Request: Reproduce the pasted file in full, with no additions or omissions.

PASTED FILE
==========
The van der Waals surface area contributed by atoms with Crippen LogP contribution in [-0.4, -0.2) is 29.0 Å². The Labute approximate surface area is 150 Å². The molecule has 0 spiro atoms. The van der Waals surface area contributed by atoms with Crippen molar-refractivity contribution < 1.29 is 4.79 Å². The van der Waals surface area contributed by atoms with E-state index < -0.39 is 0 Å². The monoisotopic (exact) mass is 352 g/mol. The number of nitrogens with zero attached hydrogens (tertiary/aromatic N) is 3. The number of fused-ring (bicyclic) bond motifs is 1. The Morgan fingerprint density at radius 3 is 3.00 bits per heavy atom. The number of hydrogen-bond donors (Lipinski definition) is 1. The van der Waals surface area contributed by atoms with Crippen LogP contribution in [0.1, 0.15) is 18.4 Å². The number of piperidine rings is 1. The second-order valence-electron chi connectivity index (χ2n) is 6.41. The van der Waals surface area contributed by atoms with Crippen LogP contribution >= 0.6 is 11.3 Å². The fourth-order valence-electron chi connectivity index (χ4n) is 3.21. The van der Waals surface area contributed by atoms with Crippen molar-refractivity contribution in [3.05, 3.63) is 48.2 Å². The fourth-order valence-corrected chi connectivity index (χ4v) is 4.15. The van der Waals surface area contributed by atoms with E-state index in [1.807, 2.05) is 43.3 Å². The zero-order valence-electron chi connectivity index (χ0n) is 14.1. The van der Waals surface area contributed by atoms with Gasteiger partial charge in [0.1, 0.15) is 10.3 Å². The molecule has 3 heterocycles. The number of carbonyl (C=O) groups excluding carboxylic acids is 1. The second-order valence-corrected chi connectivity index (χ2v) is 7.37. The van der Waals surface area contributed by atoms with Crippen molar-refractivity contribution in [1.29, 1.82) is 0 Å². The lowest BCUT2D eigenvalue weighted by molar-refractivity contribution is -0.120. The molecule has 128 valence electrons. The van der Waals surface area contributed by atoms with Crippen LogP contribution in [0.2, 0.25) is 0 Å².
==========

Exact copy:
The van der Waals surface area contributed by atoms with Crippen LogP contribution in [-0.4, -0.2) is 29.0 Å². The Labute approximate surface area is 150 Å². The molecule has 0 spiro atoms. The van der Waals surface area contributed by atoms with Crippen molar-refractivity contribution < 1.29 is 4.79 Å². The van der Waals surface area contributed by atoms with E-state index < -0.39 is 0 Å². The monoisotopic (exact) mass is 352 g/mol. The number of nitrogens with zero attached hydrogens (tertiary/aromatic N) is 3. The number of fused-ring (bicyclic) bond motifs is 1. The Morgan fingerprint density at radius 3 is 3.00 bits per heavy atom. The number of hydrogen-bond donors (Lipinski definition) is 1. The van der Waals surface area contributed by atoms with Crippen LogP contribution in [0.1, 0.15) is 18.4 Å². The number of piperidine rings is 1. The second-order valence-electron chi connectivity index (χ2n) is 6.41. The van der Waals surface area contributed by atoms with Crippen LogP contribution >= 0.6 is 11.3 Å². The fourth-order valence-electron chi connectivity index (χ4n) is 3.21. The van der Waals surface area contributed by atoms with Crippen molar-refractivity contribution in [3.05, 3.63) is 48.2 Å². The fourth-order valence-corrected chi connectivity index (χ4v) is 4.15. The van der Waals surface area contributed by atoms with E-state index in [1.807, 2.05) is 43.3 Å². The zero-order valence-electron chi connectivity index (χ0n) is 14.1. The van der Waals surface area contributed by atoms with Gasteiger partial charge in [0.1, 0.15) is 10.3 Å². The molecule has 3 heterocycles. The number of carbonyl (C=O) groups excluding carboxylic acids is 1. The second-order valence-corrected chi connectivity index (χ2v) is 7.37. The van der Waals surface area contributed by atoms with Crippen molar-refractivity contribution in [1.29, 1.82) is 0 Å². The lowest BCUT2D eigenvalue weighted by molar-refractivity contribution is -0.120. The molecule has 128 valence electrons. The van der Waals surface area contributed by atoms with Crippen LogP contribution in [0.2, 0.25) is 0 Å².